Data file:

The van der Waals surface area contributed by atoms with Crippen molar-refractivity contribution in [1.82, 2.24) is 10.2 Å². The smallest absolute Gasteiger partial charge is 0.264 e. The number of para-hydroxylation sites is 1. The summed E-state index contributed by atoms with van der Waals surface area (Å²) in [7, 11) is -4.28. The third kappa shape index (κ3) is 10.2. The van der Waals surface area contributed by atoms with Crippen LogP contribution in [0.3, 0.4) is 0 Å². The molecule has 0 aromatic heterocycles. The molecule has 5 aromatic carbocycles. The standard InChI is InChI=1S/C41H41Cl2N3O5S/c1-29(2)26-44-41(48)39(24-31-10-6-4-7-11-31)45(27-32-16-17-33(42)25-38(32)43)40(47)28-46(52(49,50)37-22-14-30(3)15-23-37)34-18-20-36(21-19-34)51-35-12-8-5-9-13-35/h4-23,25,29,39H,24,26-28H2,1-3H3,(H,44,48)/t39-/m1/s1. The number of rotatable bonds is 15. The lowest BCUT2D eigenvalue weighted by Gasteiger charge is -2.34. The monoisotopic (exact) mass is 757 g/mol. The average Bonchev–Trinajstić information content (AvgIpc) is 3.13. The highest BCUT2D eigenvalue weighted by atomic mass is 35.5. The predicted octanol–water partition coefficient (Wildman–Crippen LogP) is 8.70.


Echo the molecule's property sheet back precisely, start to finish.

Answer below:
The van der Waals surface area contributed by atoms with Crippen molar-refractivity contribution in [1.82, 2.24) is 10.2 Å². The smallest absolute Gasteiger partial charge is 0.264 e. The number of para-hydroxylation sites is 1. The summed E-state index contributed by atoms with van der Waals surface area (Å²) in [7, 11) is -4.28. The third kappa shape index (κ3) is 10.2. The van der Waals surface area contributed by atoms with Crippen LogP contribution in [0.3, 0.4) is 0 Å². The molecule has 0 aromatic heterocycles. The molecule has 5 aromatic carbocycles. The standard InChI is InChI=1S/C41H41Cl2N3O5S/c1-29(2)26-44-41(48)39(24-31-10-6-4-7-11-31)45(27-32-16-17-33(42)25-38(32)43)40(47)28-46(52(49,50)37-22-14-30(3)15-23-37)34-18-20-36(21-19-34)51-35-12-8-5-9-13-35/h4-23,25,29,39H,24,26-28H2,1-3H3,(H,44,48)/t39-/m1/s1. The number of rotatable bonds is 15. The lowest BCUT2D eigenvalue weighted by Gasteiger charge is -2.34. The monoisotopic (exact) mass is 757 g/mol. The average Bonchev–Trinajstić information content (AvgIpc) is 3.13. The highest BCUT2D eigenvalue weighted by atomic mass is 35.5. The predicted octanol–water partition coefficient (Wildman–Crippen LogP) is 8.70.